If the videos in Killing Fields have indeed been doctored, the truth must come out. However, the government of Sri Lanka’s previous behaviour in keeping stories of the war quiet affects its credibility in relation to these allegations. Sri Lankan situation: the truth must come out
by Sunili Govinnage
Tonight, ABC’s Four Corners will show Killing Fields, the UK Channel 4 documentary that claims to provide evidence of war crimes committed at the end of Sri Lanka’s decades-long civil war.
But yesterday, the Sri Lankan High Commission asked the ABC not to broadcast the documentary.
The program was shown to the UN Human Rights Council meeting in Geneva last month and has already aired in the UK. The Sri Lankan government claims the documentary contains manipulated videos and is biased. The Sri Lankan government is also claiming it now has the ‘original’ version of a video that it says has been doctored and sent to the documentary’s producers by pro-Tamil groups.
The conflict between the government of Sri Lanka and the separatist Tamil Tigers, also known as the ‘Liberation Tigers of Tamil Eelam’ (LTTE), left the country in tatters. It also gave the world suicide bombing – the LTTE pioneered the use of suicide belts and introduced female suicide bombers. The LTTE fought for an autonomous homeland in the island’s north and reacted with violence against government policies seen to have privileged the dominant Sinhalese population to the detriment of Tamil Sri Lankans.
There is no doubt that as part of their fight, the LTTE was responsible for killing thousands of both Sinhalese and Tamil civilians, kidnapping children and forcing them to become soldiers, and assassinating several public figures, including India’s prime minister Rajiv Gandhi in 1991 and Sri Lanka’s president Ranasinghe Premadasa in 1993. The fact that the LTTE, a known terrorist organisation committed atrocities cannot come as a surprise to anyone. But the most worrying part of this tragic story is evidence that appears to show that the Sri Lankan Army (SLA) was also committed crimes against humanity during the dramatic conclusion to the conflict in 2009. Killing Fields claims to have proof the SLA executed unarmed LTTE soldiers and knowingly shelled civilian safe areas.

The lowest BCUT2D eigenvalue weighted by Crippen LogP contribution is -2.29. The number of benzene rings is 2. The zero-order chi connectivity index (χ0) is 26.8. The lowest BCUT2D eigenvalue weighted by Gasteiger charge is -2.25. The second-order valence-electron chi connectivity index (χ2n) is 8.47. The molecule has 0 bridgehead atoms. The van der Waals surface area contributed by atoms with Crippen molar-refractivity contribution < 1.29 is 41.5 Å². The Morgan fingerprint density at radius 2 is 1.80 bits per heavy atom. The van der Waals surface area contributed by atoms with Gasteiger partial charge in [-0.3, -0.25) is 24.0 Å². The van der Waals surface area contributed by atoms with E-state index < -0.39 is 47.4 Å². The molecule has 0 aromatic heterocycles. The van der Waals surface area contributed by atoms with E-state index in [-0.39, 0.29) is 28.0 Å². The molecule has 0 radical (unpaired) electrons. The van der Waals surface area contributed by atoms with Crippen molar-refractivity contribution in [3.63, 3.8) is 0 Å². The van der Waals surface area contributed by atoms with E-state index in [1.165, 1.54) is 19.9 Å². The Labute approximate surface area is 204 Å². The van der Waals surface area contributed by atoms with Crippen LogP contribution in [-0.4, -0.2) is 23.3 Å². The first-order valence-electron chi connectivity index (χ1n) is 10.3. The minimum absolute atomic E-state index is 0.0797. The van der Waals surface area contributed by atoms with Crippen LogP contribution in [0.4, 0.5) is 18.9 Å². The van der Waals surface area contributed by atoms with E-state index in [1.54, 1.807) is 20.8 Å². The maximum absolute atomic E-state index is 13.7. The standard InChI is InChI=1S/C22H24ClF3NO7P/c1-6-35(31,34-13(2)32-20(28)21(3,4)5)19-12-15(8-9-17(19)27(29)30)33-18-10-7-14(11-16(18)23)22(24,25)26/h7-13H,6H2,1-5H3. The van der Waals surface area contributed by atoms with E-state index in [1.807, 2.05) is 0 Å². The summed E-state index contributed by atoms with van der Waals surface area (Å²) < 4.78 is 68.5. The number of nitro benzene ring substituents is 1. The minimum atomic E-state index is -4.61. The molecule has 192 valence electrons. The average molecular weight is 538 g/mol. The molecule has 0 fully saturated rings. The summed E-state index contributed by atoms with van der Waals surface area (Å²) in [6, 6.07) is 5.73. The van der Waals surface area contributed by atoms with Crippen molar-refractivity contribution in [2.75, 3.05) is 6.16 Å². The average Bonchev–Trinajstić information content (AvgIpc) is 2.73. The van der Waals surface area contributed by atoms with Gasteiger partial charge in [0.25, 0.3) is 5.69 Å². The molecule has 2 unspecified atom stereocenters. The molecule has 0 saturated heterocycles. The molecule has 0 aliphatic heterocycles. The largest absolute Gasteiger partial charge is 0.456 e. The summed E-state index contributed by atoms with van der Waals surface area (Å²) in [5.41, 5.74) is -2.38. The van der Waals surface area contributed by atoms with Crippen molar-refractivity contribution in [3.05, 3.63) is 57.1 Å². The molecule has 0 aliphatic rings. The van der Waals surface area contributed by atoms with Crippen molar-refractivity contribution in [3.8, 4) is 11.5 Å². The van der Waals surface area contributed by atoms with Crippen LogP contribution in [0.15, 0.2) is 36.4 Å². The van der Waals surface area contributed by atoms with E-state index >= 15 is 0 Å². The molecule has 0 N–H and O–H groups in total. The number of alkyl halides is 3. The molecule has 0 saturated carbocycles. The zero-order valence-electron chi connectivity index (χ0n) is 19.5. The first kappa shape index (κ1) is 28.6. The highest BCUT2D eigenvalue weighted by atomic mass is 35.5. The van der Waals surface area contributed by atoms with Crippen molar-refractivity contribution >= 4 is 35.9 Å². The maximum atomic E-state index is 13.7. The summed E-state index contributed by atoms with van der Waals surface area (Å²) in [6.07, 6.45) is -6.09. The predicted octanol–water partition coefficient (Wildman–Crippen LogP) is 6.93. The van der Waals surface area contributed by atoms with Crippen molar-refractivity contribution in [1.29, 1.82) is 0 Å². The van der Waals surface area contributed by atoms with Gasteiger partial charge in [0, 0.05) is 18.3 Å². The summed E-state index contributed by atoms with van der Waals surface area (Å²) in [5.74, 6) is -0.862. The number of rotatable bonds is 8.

In March of this year, a UN panel released a report (UN Report) concluding there are ‘credible allegations‘ that both the LTTE and the SLA were involved in the commission of war crimes. It’s alleged that the LTTE used thousands of Tamil civilians as human shields during the final throes of the conflict, and that the SLA indiscriminately shelled no-fire zones, resulting in civilian casualties and damage to hospitals, a UN hub and Red Cross facilities. The Sri Lankan government, which had previously prevented the UN panel from actually visiting the country to conduct interviews and gather evidence (UN Report, p 6), urged the UN not to make the report public, but it was eventually released.
In a nation notorious for its lack of press freedom the government went on a propaganda offensive, keeping journalists’ and even the United Nations’ eyes away from the end of the war. The old ‘first casualty’ adage really did ring true in Sri Lanka in 2009. The stories of what actually happened are only now trickling out, with Al Jazeera’s People & Power program one of the first to make it into war-torn areas, with strict military supervision.